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Insufficient Evolution of Tort Law: Reasons

The word tort is derived from the Latin tortus, meaning ‘twisted’. It came to mean ‘wrong’, and it is still so used in French: ‘J’ai tort’; ‘I am wrong.’ In English, the word ‘tort’ has a purely technical legal meaning – a legal wrong for which the law provides a remedy. But the word ‘tort’ as used in law has various definitions according to different writers. Law of tort is still an unexplored charter or at least not a thoroughly explored one, even till date especially in developing countries. For a majority of commoners, it still remains an enigma. This uncodified law is a chamber of riddles for people in growing countries like India itself. Here we shall take a look why tort law has not sufficiently evolved in India.

Reasons for its insufficient evolution:
One of the basic reasons behind the insufficient evolution of Law of Tort in India is because it is not codified. Undoubtedly a code is useful, but it is well to recognize that this branch of law is still in the process of growth and while it would be difficult to prepare a code, it would not also help a proper [1]development of the law to do so. Lack of a code for the law of tort acts as a deterring factor for it to branch out as a favoured form of litigation.

Moreover, there is no uniformity and certainty in its rules and principles or doctrines. Although there is a plethora of precedents on law of tort available in England on many points, those cannot be applied in Indian situations. Just because of this reason, there is a lack of case-laws in India with regard to law of tort. Just to accommodate the law of tort to situations of India, in some case Indian courts have established. For eg. In M.C. Mehta v. UOI, the supreme court established the doctrine of absolute liability, only doctrine of strict liability was present at that time.

Others reasons, why tort law is not sufficiently evolved is because of poverty and illiteracy. The judicial system in India is very expensive and dilatory. Therefore, many people can’t fit in its ambit. It is very clear that as a result of poverty, most of the people are not capable of meeting high costs of litigation for enforcement of their legal rights. Also one reason as exemplified by this illustration— if a poor man is ready to pay huge court-fees for violation of his civil right, after long gap of years, he gets only 500 or 1000 as compensation or damages, he considers it as no benefit at all. Most of the people in India are unaware of their rights. Also due to lack of political consciousness, most of people in India are unaware of their legal rights.
Also due to heavy case load, it is impossible for the court to dispose all the cases.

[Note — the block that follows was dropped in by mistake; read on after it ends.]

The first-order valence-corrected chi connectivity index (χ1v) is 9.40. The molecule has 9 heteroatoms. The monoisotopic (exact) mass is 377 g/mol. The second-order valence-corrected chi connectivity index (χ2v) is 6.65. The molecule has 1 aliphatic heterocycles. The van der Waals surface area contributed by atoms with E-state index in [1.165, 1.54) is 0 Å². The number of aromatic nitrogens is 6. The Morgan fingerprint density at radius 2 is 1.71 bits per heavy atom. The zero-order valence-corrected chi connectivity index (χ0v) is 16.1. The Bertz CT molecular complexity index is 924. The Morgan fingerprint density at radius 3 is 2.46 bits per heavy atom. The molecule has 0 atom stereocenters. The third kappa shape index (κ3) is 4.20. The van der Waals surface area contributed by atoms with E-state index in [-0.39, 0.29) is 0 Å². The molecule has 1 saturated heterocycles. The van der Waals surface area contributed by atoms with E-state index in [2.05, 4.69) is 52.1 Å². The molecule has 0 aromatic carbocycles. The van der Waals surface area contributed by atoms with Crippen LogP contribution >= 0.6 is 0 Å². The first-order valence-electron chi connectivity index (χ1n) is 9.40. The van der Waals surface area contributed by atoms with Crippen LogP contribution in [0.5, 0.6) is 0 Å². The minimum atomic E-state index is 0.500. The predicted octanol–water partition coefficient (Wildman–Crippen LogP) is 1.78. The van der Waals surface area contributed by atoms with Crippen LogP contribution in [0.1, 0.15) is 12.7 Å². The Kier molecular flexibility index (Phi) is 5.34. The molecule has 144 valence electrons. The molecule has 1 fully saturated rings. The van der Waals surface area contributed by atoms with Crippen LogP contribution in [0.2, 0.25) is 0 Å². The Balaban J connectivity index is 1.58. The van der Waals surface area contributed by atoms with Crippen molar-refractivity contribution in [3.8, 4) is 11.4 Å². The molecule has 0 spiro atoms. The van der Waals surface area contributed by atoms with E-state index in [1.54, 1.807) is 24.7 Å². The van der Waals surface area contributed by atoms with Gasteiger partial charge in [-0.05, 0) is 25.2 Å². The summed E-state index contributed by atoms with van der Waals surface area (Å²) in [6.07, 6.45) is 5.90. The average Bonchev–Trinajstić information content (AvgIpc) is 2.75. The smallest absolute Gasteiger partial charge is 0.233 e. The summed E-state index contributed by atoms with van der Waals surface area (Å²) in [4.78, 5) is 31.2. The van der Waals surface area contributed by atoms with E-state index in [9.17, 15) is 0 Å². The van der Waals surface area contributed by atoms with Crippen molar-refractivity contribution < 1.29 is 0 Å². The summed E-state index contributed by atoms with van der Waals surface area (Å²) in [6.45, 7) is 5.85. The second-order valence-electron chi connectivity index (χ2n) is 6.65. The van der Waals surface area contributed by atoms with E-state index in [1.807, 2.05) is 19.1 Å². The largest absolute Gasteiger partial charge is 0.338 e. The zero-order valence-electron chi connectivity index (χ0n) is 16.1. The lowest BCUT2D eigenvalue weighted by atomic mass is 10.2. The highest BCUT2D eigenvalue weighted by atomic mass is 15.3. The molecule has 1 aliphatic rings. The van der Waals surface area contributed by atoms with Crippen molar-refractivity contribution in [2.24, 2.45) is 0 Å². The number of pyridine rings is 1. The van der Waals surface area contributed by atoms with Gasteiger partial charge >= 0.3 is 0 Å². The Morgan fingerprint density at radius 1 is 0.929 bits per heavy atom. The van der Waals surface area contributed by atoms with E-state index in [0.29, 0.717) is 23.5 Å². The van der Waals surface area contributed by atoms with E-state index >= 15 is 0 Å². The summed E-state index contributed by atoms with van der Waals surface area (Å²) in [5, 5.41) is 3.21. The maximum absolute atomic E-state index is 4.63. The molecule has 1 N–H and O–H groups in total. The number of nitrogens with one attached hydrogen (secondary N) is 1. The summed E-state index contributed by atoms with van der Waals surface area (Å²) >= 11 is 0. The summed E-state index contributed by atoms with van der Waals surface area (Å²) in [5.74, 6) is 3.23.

Another scenario helpful in understanding the scenario is as- If a person goes to a police station to lodge a civil suit to seek remedy under Tort law stating that his legal right is violated or infringed, it is highly probable that he will be questioned about the maintenance of such suit and he can be sent back. People have no certainty over what will be the outcome after filing the plea.
Acknowledging the fact that a code on torts would be premature for the reasons aforementioned, it would perhaps be wiser to start with enactments on particular topics on which the case-law in India is unsatisfactory and has to be rectified. One of the first recommendations for legislation made by the Law Commission appointed by the Government of India is on the subject of liability of the government for torts of its servants.

Conclusion:
So, it is clear that it is not that tort law is unnecessary or simply overlooked, but it merely requires enactments to make it more ascertainable. Failure of aggrieved persons to assert their legal rights is perhaps to be ascribed not merely to insufficient appreciation of such rights but to other causes as well, e.g., difficulties in proving claims and obtaining trustworthy testimony, high court fees, delay of courts.

The elimination of difficulties which obstruct aggrieved parties in seeking or obtaining remedies which the law provides for them is a matter which is worthy of consideration. If these lacunae are removed, India could also witness a growth in tort litigation. It is true that there are number of problems in tort law, even though it has not lost its sight and it is developing though at a slow pace.

References:
  1. Percy Henry Winfield et al., Winfield and Jolowicz on Tort (Sweet and Maxwell 19)
  2. R. K Bangia, The law of torts, including compensation under the Motor Vehicles Act (Allahabad Law Agency) (1995)
  3. M.C. Mehta And Another Versus Union Of India And Others Lnind 1986 SC 539

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